“Long Day’s Journey into Night” is a play that holds true to its name. Although it is masterfully written, it can drag on and seem endless if not produced and performed at a superior level. The version currently running at the Yuba College Theatre is superior and brilliant from beginning to end.
Intermission is usually a time to get away from the play one is absorbing, stand-up, walk around and get some fresh air. For me, the fifteen-minute intermission was the long part of the night. I couldn’t wait to get back in my seat and experience the second half the play.
“Long Day’s Journey into Night” takes place in the living room of the Tyrone Family’s summer home in August, 1912. There are five characters in the play, James Tyrone played by Jay Drury, his wife Mary Cavan Tyrone played by Annie Thomas, their elder son James Tyrone Jr. played by Geoffrey B. Wander, their youngest son Edmund Tyrone played by Matt Monaco, and maid Cathleen played by Janet Frye-Stottmann.
All of the parts are well acted. The actors play off each other as if they have been performing together for years. Their chemistry together is perfect.
Jay Drury attacks the roll of James Tyrone with his arsenal of personal experiences and substantial acting skills. From his very first line to his last scene, you can tell that he has mastered the craft of stage acting.
“Long Day’s Journey into Night” may be Drury’s last performance in the area. When asked about this, Drury said, “This will probably be my last show at Yuba College.” But look for Drury to unveil his acting skills in Sacramento after he retires.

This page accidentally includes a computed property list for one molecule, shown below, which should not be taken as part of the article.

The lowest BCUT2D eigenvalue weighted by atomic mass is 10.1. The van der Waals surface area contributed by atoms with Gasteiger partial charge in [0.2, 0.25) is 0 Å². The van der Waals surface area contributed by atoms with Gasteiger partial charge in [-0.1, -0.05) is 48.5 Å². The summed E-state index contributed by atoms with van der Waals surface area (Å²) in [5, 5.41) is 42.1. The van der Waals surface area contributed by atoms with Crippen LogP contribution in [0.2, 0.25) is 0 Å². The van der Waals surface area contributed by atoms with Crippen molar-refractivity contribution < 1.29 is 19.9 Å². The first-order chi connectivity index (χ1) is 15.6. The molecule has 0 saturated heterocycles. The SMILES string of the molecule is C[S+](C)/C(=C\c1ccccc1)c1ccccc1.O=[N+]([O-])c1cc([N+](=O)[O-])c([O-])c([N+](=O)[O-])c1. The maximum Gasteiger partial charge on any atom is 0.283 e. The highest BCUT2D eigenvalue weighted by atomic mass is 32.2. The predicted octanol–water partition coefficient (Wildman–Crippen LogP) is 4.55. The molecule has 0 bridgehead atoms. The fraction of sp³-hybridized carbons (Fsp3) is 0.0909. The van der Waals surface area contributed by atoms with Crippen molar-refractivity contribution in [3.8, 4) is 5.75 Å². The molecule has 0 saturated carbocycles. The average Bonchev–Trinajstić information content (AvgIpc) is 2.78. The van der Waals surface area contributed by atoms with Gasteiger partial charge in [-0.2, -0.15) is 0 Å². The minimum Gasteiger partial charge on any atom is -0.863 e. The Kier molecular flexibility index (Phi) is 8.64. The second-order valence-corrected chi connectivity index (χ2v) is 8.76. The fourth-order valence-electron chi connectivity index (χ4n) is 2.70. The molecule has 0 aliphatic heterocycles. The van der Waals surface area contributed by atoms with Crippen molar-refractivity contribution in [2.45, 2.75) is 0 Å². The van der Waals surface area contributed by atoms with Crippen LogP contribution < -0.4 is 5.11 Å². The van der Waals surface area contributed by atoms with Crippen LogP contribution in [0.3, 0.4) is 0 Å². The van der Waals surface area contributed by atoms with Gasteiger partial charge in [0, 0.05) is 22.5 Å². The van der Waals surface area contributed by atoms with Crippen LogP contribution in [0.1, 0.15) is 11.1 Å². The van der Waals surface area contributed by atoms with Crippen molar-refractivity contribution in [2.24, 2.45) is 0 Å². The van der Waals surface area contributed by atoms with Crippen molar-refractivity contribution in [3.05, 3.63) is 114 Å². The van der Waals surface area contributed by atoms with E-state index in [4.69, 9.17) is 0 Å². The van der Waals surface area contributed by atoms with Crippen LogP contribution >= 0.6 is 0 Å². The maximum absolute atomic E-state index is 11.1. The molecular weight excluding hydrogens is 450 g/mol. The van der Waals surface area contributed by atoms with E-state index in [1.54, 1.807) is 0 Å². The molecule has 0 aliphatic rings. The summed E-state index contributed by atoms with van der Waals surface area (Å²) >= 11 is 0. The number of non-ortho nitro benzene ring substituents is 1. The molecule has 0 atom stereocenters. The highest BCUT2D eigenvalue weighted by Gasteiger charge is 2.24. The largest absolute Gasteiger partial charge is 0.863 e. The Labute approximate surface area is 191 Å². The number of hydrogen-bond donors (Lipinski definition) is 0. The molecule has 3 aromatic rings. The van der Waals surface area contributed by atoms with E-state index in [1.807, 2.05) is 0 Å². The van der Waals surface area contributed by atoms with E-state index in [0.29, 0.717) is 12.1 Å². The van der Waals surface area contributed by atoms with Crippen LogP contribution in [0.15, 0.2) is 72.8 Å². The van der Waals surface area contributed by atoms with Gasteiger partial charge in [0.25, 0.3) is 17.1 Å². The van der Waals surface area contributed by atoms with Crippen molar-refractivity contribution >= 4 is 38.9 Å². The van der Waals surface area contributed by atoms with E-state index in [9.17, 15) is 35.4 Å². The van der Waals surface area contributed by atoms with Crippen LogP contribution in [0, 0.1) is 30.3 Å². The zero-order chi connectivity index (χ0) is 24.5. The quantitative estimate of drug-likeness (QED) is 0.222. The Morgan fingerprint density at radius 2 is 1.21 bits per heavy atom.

Annie Thomas is magnificent in her portrayal of Ms. Tyrone. Thomas is exceptional at making the audience feel sorry for her character though you know she is doing wrong. Her character, Ms. Tyrone, is a morphine addict that tries to hide her dependency from her family but ends up in a drugged-induced stupor that exposes her habit.
Tyron’e eldest son, played by Geoffrey B. Wander, has not come close to meeting his father’s expectations. Instead of being a great stage actor, he is a moocher who still lives with his parents and spends all of his money on booze and whores.
Wander grew up in the local area and attended Yuba College as a theatre major. Though he ultimately became a lawyer, Wander’s acting skills are superb and enjoyable to watch.Matt Monaco takes on the roll of the youngest son who is stricken with consumption. Whether he is screaming in anger or speaking with delicate concern, Monaco plays the part of Edmund Tyrone with grand emotion, an actor you want to see again and again.
Jay Drury had nothing but praise for Monaco. When asked about his costar, Drury replied, “He’s really blooming into a serious young actor, and it’s really thrilling to see.”The loud-mouth, fast-talking Cathleen is played by Janet Frye-Stottmann. Cathleen has the duties of cleaning up the Tyrone family’s drunken, dysfunctional mess. Frye-Stottmann supplies the comic relief in this otherwise highly intense and emotional play.
The set and lighting are pure eye candy that fits the period perfectly. The lighting gives the realistic feeling of a heart-wrenching day from dawn until dusk.
David Wheeler is the director of this Eugene O’Neil classic, a veteran of directing plays, yet this is his first time directing a play by Eugene O’Neil. Wheeler proves he has what it takes to take on one of the greatest plays in American history. You will be missing out on something great if you pass on seeing this play.